As a physical therapist in private practice, you are an expert at treating a wide range of patient injuries. If you’re also a clinic owner, you may be looking to expand your service offerings in order to grow your business and boost your bottom line. But with so many ways to expand, how do you know which services are right for your clinic? If you’re looking to provide treatments with low competition and substantial market opportunity, balance therapy may be the way to go.
Consider the following:
Marketing your practice as a solution for balance and dizziness issues will bring in a significant number of motivated patients seeking your help. Word travels fast when you can help patients who have suffered extensively, and as illustrated by the statistics above, balance and dizziness patients are all around you. On that note, here are four unexpected places you can find these patients:
1. Your Existing Patient Population
Chances are, you’re already seeing patients who need help with balance. For many orthopedic rehab patients, falls or dizziness issues are at the root of their presenting injury. When therapists are trained to identify balance issues at the outset of care, they can treat these patients holistically, focusing on the cause of their episodic injury—not merely the rehabilitation of the isolated injury.
2. The Patient Populations of Your Existing Referral Sources
Primary care practitioners (PCPs) and orthopedic surgeons routinely encounter patients with balance and dizziness challenges. Often, they choose to prescribe narcotic treatments or refer patients to ear, nose, and throat specialists, because they are not aware that a physical therapist specializing in balance therapy could be the best provider for these patients. Becoming a recognized balance therapy expert in your community can dramatically increase referrals from physicians who already send patients to you.
3. Unexpected Referral Sources
When we think about balance and dizziness patients, we rarely recognize the breadth of physicians seeing these types of patients. The list is endless, which means your referral sources are, too! At the top of the list are otolaryngologists, otologists, neurotologists, neurologists, cardiologists, and endocrinologists. These doctors see multiple dizziness and balance cases weekly at their clinics, and they rarely have a place to refer patients for necessary therapy. This is an untapped opportunity for physical therapists who want to offer balance therapy as a service. Your own competition can even become a referral source, sending you the balance patients they cannot treat!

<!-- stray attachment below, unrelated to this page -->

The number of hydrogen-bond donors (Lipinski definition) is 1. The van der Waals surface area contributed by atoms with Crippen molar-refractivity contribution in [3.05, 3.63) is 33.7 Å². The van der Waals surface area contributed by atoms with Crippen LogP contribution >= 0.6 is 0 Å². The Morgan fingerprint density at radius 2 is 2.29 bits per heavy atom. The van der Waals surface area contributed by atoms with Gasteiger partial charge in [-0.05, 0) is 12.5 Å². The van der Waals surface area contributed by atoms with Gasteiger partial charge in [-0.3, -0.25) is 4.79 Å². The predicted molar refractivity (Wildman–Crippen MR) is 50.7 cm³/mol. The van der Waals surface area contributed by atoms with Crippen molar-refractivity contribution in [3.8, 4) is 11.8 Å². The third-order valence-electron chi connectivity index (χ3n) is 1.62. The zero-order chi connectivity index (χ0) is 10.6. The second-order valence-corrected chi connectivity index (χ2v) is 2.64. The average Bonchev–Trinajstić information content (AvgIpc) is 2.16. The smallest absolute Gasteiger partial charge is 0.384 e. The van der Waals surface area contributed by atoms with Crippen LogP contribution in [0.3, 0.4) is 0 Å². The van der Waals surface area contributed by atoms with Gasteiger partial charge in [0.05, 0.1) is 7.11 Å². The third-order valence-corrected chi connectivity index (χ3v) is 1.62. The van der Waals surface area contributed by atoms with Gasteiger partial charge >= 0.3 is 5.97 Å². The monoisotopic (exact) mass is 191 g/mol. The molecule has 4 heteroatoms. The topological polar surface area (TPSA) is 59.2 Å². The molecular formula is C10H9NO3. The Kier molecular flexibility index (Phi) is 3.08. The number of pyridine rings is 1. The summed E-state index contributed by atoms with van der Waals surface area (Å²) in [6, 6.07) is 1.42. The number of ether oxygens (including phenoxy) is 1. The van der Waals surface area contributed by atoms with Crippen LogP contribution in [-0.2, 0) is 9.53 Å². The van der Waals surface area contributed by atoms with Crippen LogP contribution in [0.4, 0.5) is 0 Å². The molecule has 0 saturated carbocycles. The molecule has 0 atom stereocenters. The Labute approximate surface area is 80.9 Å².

4. General Population (i.e., Direct Access Patients)
The population that suffers from imbalance and dizziness are often treated as the black sheep of the healthcare community. They are bounced around from doctor to doctor with little or no resolution of their symptoms. By offering a balance program, your clinic could attract movement disorder patients, such as those with multiple sclerosis and Parkinson’s disease, stroke patients, amputee and prosthetic patients—and even patients with vestibular disease, post-concussive dizziness, mild traumatic brain injury, and other dizziness disorders. These patients seek long-term therapy services, with the average visits per case often exceeding 20.
The cost of fall-related injuries is growing exponentially, and the cost of falls alone is expected to total more than $67 billion by the end of 2020. Those who treat balance and dizziness disorders are helping to drive down that cost while bringing the desires of insurance payers, therapy providers, and patients all into alignment. Have you considered providing balance and dizziness therapy in your community? Let us know in the comment section below. And to learn more about adding these services to your clinic’s menu of offerings, check out this resource.
Chris Hincker is the Vice President of Development at FYZICAL Therapy & Balance Centers, where he helps private practice owners evaluate and understand the FYZICAL model as it relates to their business. Chris is passionate about keeping physical therapists in private practice and helping them navigate the system to grow their practices despite the many challenges PTs are facing today.